In a press release Friday, Baylor announced that it and Briles “have mutually agreed to terminate their employment relationship.” In the release, the university mentions “[b]oth parties acknowledge that there were serious shortcomings in the response to reports of sexual violence by some student-athletes.” The public acknowledgement of “serious shortcomings” in responding to claims of sexual assault will likely be of import to the lawyers involved in at least three lawsuits filed against the university and/or Briles that allege “deliberate indifference” in their collective response to claims of sexual assault.
Briles’ termination is effective immediately, but was essentially effective nearly a month ago when Briles was suspended “with intent to terminate” in the wake of the sexual assault scandal that’s rocked the university in Waco.
As Baylor is a private institution, the financial terms of the separation haven’t been divulged. Briles had eight years and nearly $40 million remaining on his contract at the time of his initial “suspension.”
The official separation also comes a week after Briles reportedly reached a contract settlement with the university.
Below is the full and complete release from Baylor on this development.
WACO, Texas (June 24, 2016) – Baylor University and Art Briles have mutually agreed to terminate their employment relationship, effective immediately. Both parties acknowledge that there were serious shortcomings in the response to reports of sexual violence by some student-athletes, including deficiencies in University processes and the delegation of disciplinary responsibilities with the football program. Baylor is addressing these shortcomings and making ongoing improvements.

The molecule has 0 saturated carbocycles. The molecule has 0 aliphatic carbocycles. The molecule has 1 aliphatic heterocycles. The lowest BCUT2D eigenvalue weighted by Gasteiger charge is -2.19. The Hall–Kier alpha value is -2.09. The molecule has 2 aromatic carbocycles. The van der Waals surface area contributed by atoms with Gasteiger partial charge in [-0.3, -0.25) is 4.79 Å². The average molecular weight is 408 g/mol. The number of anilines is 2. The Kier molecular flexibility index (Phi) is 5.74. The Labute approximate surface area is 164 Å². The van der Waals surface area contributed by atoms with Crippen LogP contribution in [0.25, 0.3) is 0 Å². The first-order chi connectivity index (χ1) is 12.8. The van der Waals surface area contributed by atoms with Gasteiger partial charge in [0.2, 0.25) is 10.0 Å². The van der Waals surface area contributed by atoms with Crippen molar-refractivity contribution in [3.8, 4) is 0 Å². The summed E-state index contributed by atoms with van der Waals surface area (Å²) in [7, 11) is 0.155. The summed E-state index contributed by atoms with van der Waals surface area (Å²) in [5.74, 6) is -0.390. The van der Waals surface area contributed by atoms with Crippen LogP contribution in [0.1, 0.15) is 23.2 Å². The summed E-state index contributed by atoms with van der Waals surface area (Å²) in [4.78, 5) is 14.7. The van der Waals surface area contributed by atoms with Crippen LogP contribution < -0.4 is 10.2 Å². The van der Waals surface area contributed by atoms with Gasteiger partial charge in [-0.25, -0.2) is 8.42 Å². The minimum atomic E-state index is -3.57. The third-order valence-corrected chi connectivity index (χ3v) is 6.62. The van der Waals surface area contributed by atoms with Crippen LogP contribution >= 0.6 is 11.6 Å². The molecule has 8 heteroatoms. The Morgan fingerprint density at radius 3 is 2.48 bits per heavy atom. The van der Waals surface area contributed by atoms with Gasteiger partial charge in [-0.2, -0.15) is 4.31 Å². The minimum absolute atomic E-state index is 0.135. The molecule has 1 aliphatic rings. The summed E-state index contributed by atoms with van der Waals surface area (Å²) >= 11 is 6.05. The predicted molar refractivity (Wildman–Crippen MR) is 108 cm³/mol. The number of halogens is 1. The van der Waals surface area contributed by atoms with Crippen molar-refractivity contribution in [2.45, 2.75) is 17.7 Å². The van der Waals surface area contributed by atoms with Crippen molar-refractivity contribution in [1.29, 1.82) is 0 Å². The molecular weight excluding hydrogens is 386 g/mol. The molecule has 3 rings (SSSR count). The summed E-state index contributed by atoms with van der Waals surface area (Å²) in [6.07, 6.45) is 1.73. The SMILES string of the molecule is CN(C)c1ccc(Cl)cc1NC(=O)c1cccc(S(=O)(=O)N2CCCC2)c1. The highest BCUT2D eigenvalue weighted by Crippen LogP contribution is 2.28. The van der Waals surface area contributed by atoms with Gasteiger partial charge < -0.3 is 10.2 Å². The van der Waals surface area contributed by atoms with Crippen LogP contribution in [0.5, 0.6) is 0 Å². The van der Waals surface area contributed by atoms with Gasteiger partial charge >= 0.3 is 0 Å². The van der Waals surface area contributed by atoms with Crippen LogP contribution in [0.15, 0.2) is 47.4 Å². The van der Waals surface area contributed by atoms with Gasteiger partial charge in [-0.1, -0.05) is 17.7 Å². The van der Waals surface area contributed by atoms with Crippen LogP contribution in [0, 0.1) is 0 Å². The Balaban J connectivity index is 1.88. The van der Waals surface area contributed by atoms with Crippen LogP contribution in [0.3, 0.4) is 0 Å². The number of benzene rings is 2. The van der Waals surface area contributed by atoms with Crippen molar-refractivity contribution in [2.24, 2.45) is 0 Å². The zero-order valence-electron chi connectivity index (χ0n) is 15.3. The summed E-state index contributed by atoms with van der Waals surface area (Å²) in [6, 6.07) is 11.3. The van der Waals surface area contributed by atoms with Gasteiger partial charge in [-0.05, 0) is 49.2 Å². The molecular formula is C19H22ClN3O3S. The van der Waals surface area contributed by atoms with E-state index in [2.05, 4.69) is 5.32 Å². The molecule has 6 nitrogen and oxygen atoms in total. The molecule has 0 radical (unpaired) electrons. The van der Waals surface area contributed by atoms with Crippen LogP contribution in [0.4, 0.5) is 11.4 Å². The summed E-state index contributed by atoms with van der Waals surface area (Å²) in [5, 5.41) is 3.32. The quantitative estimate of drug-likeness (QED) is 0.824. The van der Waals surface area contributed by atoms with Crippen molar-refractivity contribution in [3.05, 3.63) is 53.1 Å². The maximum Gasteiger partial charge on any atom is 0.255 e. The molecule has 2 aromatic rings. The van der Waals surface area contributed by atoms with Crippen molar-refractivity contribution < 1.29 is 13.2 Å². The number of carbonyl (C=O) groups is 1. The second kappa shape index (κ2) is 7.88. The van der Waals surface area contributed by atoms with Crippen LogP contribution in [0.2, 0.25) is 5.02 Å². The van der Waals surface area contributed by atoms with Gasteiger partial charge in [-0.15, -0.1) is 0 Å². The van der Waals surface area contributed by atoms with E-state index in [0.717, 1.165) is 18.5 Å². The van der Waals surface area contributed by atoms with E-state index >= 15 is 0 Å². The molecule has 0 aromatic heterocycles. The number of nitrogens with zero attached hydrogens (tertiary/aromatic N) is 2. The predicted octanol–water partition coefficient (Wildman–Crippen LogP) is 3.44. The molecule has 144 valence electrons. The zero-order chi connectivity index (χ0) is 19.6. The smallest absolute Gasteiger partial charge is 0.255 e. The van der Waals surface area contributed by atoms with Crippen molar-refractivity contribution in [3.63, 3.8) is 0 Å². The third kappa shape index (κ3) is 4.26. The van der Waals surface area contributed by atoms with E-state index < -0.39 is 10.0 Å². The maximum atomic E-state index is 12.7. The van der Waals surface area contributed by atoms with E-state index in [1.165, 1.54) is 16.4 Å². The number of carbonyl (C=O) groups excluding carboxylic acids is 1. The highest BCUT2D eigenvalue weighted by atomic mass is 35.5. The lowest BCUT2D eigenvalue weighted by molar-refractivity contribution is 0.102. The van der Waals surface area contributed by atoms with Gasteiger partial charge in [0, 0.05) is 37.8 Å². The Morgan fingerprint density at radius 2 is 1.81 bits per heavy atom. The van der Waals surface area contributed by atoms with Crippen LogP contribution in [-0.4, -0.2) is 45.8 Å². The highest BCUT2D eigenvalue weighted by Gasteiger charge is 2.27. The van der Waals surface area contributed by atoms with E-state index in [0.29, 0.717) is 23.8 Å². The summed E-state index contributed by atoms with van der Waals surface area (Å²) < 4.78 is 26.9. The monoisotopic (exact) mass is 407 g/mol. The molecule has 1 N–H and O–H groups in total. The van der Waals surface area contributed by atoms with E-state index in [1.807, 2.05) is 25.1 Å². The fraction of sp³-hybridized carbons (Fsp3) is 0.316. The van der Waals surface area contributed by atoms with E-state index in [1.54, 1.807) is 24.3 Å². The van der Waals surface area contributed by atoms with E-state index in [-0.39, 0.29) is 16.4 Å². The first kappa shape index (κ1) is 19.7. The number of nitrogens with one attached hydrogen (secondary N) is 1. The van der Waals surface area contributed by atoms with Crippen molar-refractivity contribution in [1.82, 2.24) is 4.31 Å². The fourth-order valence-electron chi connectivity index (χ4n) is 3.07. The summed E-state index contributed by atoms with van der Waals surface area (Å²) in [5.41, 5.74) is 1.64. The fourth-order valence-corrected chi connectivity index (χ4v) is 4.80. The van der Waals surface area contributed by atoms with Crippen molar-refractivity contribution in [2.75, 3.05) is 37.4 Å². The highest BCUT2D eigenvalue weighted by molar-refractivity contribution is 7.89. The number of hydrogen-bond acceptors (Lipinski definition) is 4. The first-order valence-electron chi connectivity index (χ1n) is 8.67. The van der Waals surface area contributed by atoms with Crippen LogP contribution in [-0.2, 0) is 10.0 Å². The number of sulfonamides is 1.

Baylor wishes Coach Briles well in his future endeavors. Coach Briles expresses his thanks to the City of Waco and wishes the Baylor Bears success in the future.
ABOUT BAYLOR UNIVERSITY
Baylor University is a private Christian University and a nationally ranked research institution. The University provides a vibrant campus community for more than 16,000 students by blending interdisciplinary research with an international reputation for educational excellence and a faculty commitment to teaching and scholarship. Chartered in 1845 by the Republic of Texas through the efforts of Baptist pioneers, Baylor is the oldest continually operating University in Texas. Located in Waco, Baylor welcomes students from all 50 states and more than 80 countries to study a broad range of degrees among its 12 nationally recognized academic divisions.
Tennessee has become the latest FBS program to see players leave in search of greener playing-time grass, with a pair of offensive linemen reportedly set to make their exits from Knoxville.
According to a pair of tweets from UT radio network sideline reporter John Brice, Vols linemen Dontavius Blair (pictured) and Ray Raulerson have decided to leave Butch Jones‘ football program. According to 247Sports.com‘s Wes Rucker, “multiple program sources have indicated in the past week to GoVols247 that Blair and Raulerson were indeed looking to leave the program in hopes of having better chances to play.”
Both are expected to transfer to FCS programs to either continue their playing careers or, in the case of Blair, finish it.
Have multiple folks on campus indicating to me that 2 #Vols reserve OL have quit the team.
— John Brice (@John_DBrice) June 23, 2016
Not VB. Campus folks say Raulerson & Blair; even UT spokesman says he’s heard rumblings on one. Also sources tell me I-AA schools on both.
— John Brice (@John_DBrice) June 24, 2016
Blair played in nine games last season, Blair in five. Neither player started a contest as a Vol.
When it came to the 2016 season, neither player was expected to be a significant part of any line rotation.